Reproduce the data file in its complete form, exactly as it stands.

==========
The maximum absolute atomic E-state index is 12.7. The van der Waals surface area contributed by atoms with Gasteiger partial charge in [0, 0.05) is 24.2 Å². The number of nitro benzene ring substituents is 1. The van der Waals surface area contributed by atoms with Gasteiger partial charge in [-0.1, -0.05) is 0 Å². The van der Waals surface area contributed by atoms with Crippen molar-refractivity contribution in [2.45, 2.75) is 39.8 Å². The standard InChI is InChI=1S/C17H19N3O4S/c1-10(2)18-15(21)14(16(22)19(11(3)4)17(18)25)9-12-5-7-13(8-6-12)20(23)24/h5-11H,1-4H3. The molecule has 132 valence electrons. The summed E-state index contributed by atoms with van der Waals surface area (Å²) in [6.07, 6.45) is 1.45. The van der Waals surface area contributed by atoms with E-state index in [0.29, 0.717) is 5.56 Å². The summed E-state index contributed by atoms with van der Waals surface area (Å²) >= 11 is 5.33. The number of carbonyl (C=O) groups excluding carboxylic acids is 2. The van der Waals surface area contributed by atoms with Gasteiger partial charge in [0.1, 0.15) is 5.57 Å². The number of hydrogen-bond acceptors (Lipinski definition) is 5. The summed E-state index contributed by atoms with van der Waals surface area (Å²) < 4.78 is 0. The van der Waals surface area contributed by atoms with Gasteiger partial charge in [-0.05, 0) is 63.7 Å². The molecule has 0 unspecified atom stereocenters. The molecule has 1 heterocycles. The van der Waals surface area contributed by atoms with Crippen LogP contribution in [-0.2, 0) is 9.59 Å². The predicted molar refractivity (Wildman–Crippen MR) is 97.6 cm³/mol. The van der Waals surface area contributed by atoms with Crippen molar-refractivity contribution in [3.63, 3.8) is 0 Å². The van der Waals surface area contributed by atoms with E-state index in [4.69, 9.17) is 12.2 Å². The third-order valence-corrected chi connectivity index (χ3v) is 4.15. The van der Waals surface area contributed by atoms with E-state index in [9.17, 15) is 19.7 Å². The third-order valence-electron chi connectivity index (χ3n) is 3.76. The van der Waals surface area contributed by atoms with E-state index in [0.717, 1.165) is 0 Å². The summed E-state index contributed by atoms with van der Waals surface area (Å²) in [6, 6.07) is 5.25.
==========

The maximum absolute atomic E-state index is 12.7. The van der Waals surface area contributed by atoms with Gasteiger partial charge in [0, 0.05) is 24.2 Å². The number of nitro benzene ring substituents is 1. The van der Waals surface area contributed by atoms with Gasteiger partial charge in [-0.1, -0.05) is 0 Å². The van der Waals surface area contributed by atoms with Crippen molar-refractivity contribution in [2.45, 2.75) is 39.8 Å². The standard InChI is InChI=1S/C17H19N3O4S/c1-10(2)18-15(21)14(16(22)19(11(3)4)17(18)25)9-12-5-7-13(8-6-12)20(23)24/h5-11H,1-4H3. The molecule has 132 valence electrons. The summed E-state index contributed by atoms with van der Waals surface area (Å²) in [6.07, 6.45) is 1.45. The van der Waals surface area contributed by atoms with E-state index in [0.29, 0.717) is 5.56 Å². The summed E-state index contributed by atoms with van der Waals surface area (Å²) >= 11 is 5.33. The number of carbonyl (C=O) groups excluding carboxylic acids is 2. The van der Waals surface area contributed by atoms with Gasteiger partial charge in [0.1, 0.15) is 5.57 Å². The number of hydrogen-bond acceptors (Lipinski definition) is 5. The summed E-state index contributed by atoms with van der Waals surface area (Å²) < 4.78 is 0. The van der Waals surface area contributed by atoms with Gasteiger partial charge in [-0.05, 0) is 63.7 Å². The molecule has 0 unspecified atom stereocenters. The molecule has 1 heterocycles. The van der Waals surface area contributed by atoms with Crippen LogP contribution in [-0.2, 0) is 9.59 Å². The predicted molar refractivity (Wildman–Crippen MR) is 97.6 cm³/mol. The van der Waals surface area contributed by atoms with Crippen molar-refractivity contribution in [3.63, 3.8) is 0 Å². The van der Waals surface area contributed by atoms with E-state index in [4.69, 9.17) is 12.2 Å². The third-order valence-corrected chi connectivity index (χ3v) is 4.15. The van der Waals surface area contributed by atoms with E-state index in [9.17, 15) is 19.7 Å². The third-order valence-electron chi connectivity index (χ3n) is 3.76. The van der Waals surface area contributed by atoms with E-state index in [0.717, 1.165) is 0 Å². The summed E-state index contributed by atoms with van der Waals surface area (Å²) in [6, 6.07) is 5.25.